By Erin Letson
A person who goes to the gym regularly shows a certain discipline and an admirable determination to lead a healthy lifestyle.
What they also reveal is their disposable income. With private gym memberships ranging anywhere from $50 to $250 per month (plus start-up fees), working out has become a pricey endeavour for those eager to stay in shape.
The Fitness Industry Council of Canada, however, wants to give gym goers a break – a tax break, that is. The Edmonton-based organization has started a campaign to send federal Finance Minister Jim Flaherty a million postcards urging him to introduce tax-deductible gym memberships as an extension of the recent Children’s Fitness Tax Credit.
The campaign’s argument is that with a little financial incentive, adults will be more motivated to exercise, leading to a decrease in obesity and less strain on Canada’s health-care system. The tax break would cost around $160 million per year, according to the council.
But are incentives for people who can afford sweating it out at a gym really going to solve the country’s obesity problem? If passed, will this simply be another case of Stephen Harper’s government throwing money in the public’s direction and hoping complex problems will solve themselves (such as the child-care plan he unveiled earlier this year)?
The main glitch with the Fitness Industry Council’s proposed tax break is that it’s a private, not public, solution. While obesity is a problem that affects around one third of Canada’s adult population, a significant percentage of this number comes from low-income families. In fact, according to Statistics Canada, men and women from high-income households are about 40 per cent less likely to become obese than those in the lowest income category.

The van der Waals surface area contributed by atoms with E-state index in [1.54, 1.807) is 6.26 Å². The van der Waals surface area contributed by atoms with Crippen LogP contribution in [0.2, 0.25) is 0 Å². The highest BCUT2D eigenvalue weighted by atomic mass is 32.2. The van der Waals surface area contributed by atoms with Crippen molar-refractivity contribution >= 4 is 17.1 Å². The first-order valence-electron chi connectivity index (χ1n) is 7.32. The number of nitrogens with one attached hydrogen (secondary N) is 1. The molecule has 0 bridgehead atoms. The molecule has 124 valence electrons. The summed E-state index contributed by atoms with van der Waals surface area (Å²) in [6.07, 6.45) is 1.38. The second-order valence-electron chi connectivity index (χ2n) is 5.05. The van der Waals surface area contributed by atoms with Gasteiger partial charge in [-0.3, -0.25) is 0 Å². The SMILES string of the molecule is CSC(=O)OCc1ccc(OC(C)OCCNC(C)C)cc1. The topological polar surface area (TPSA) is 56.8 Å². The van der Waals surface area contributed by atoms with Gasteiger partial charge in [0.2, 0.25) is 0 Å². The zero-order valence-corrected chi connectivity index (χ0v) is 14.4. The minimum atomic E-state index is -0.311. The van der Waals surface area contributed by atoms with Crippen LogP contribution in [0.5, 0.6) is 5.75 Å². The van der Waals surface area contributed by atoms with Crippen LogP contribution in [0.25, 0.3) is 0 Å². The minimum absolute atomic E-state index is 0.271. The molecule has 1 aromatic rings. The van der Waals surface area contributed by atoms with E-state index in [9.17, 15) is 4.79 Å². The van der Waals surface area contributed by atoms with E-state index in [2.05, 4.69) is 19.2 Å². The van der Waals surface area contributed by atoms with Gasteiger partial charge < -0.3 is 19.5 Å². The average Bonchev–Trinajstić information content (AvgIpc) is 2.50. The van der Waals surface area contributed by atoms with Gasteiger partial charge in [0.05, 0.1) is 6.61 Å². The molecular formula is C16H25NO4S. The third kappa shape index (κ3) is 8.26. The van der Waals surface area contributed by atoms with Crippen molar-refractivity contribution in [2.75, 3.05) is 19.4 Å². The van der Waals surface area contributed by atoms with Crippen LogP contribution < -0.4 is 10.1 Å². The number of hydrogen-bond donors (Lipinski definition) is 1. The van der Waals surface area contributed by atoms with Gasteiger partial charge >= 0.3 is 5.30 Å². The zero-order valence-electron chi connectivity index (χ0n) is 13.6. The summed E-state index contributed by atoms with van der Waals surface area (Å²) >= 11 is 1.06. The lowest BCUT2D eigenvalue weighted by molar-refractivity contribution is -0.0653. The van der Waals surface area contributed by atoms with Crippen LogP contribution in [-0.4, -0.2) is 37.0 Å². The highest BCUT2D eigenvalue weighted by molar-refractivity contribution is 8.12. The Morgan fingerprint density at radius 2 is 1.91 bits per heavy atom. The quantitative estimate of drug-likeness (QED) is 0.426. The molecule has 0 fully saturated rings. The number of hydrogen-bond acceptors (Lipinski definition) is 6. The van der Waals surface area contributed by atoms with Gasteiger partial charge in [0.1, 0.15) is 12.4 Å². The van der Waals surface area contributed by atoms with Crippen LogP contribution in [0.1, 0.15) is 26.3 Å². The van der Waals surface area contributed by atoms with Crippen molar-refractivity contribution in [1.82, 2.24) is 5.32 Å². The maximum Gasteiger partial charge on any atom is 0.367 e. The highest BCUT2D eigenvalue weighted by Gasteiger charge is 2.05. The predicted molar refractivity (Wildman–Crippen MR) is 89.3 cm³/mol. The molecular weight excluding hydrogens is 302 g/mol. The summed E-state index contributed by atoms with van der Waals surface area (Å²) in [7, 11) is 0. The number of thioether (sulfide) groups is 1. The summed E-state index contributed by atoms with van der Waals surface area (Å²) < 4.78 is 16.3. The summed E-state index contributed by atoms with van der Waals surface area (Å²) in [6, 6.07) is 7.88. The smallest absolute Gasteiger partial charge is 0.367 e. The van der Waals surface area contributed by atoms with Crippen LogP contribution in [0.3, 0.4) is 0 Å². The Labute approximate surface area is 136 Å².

In the meantime, public recreation centres that are more accessible to lower-income individuals are in desperate need of funding to fix and develop lackluster facilities and improve programming. The Ontario government recently pressed its federal counterparts to invest $10 million to these centres over a 10-year period, but it’s still undecided whether they’ll see this money.
If federal funding does end up going to tax-deductible gym memberships, the future of public centres would become even more uncertain. Private gyms, on the other hand, would reap the monetary benefits of a tax break because it would give interested customers one more reason to sign on the dotted line that locks them into a membership.
But how committed would these new members be? Dropout rates at gyms are known for being high, so having a gym membership won’t necessarily mean adults will be exercising a whole lot more than they did before.
As CBC blogger Peter Hadzipetros put it, “you can’t buy motivation.” While it would be nice to reward people who diligently exercise at private gyms, they don’t require a financial incentive to stay fit.
What’s needed instead of a tax break, then, is a greater investment in public facilities and fitness and nutrition education that will reach Canadians in all income brackets – not just those that have the means to be gym goers.